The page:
The most common internal-combustion engine is the piston-type gasoline engine used in most automobiles. The confined space in which combustion occurs is called a cylinder. The cylinders are now usually arranged in one of four ways: a single row with the centerlines of the cylinders vertical (in-line engine); a double row with the centerlines of opposite cylinders converging in a V (V-engine); a double zigzag row somewhat similar to that of the V-engine but with alternate pairs of opposite cylinders converging in two Vs (W-engine); or two horizontal, opposed rows (opposed, pancake, flat, or boxer engine). In each cylinder a piston slides up and down. One end of a connecting rod is attached to the bottom of the piston by a joint; the other end of the rod clamps around a bearing on one of the throws, or convolutions, of a crankshaft; the reciprocating (up-and-down) motions of the piston rotate the crankshaft, which is connected by suitable gearing to the drive wheels of the automobile. The number of crankshaft revolutions per minute is called the engine speed. The top of the cylinder is closed by a metal cover (called the head) bolted onto it. Into a threaded aperture in the head is screwed the spark plug, which provides ignition.
Two other openings in the cylinder are called ports. The intake port admits the air-gasoline mixture; the exhaust port lets out the products of combustion. A mushroom-shaped valve is held tightly over each port by a coil spring, and a camshaft rotating at one-half engine speed opens the valves in correct sequence. A pipe runs from each intake port to a carburetor or injector, the pipes from all the cylinders joining to form a manifold; a similar manifold connects the exhaust ports with an exhaust pipe and noise muffler. A carburetor or fuel injector mixes air with gasoline in proportions of weight varying from 11 to 1 at the richest to a little over 16 to 1 at the leanest. The composition of the mixture is regulated by the throttle, an air valve in the intake manifold that varies the flow of fuel to the combustion chambers of the cylinders. The mixture is rich at idling speed (closed throttle) and at high speeds (wide-open throttle), and is lean at medium and slow speeds (partly open throttle).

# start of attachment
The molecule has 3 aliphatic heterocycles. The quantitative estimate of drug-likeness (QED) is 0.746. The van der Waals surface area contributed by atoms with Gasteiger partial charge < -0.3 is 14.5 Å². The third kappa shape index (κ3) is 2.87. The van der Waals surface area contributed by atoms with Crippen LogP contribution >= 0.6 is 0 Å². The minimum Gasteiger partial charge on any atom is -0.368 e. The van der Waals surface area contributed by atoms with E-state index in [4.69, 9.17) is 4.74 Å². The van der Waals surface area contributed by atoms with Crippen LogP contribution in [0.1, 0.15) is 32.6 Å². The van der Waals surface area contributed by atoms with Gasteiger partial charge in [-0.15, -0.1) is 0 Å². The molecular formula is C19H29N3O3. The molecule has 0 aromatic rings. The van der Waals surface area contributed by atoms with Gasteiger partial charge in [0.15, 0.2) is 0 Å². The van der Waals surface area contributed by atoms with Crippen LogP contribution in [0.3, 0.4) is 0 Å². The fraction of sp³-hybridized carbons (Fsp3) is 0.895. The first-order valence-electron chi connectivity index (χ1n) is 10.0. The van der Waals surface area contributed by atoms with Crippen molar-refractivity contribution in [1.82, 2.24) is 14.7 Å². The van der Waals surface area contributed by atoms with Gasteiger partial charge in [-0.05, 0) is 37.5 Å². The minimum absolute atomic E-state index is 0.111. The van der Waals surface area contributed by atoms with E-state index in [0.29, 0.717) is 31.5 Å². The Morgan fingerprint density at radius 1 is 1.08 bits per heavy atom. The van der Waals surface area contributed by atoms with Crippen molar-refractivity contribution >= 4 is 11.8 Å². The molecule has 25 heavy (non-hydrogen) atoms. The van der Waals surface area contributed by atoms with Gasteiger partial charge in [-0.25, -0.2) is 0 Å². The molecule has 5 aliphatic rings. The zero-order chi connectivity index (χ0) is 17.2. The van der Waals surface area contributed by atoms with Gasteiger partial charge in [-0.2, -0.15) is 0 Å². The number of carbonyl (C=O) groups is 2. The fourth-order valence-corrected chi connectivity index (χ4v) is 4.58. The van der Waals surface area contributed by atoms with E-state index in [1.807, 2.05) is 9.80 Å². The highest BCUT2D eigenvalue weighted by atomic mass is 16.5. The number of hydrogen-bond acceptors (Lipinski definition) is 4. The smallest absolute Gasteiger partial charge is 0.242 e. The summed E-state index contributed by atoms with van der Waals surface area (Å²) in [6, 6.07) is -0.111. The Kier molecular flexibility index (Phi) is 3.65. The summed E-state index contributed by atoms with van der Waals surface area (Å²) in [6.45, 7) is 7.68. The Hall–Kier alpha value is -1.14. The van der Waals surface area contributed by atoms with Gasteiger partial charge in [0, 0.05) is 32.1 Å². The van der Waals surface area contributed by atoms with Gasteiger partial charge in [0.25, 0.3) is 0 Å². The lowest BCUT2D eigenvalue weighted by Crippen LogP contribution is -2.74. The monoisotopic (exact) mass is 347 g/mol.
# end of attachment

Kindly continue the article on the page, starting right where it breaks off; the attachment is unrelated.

The other main type of reciprocating engine is the diesel engine, invented by Rudolf Diesel and patented in 1892. The diesel uses the heat produced by compression rather than the spark from a plug to ignite an injected mixture of air and diesel fuel (a heavier petroleum oil) instead of gasoline. Diesel engines are heavier than gasoline engines because of the extra strength required to contain the higher temperatures and compression ratios. Diesel engines are most widely used where large amounts of power are required: heavy trucks, locomotives, and ships.
Sections in this article:
- Reciprocating Engines
- Rotary Engines
- Engine Operation
- Cooling and Lubrication of Engines
- Environmental Considerations in Engine Design
- Evolution of the Internal-Combustion Engine
The Columbia Electronic Encyclopedia, 6th ed. Copyright © 2022, Columbia University Press. All rights reserved.
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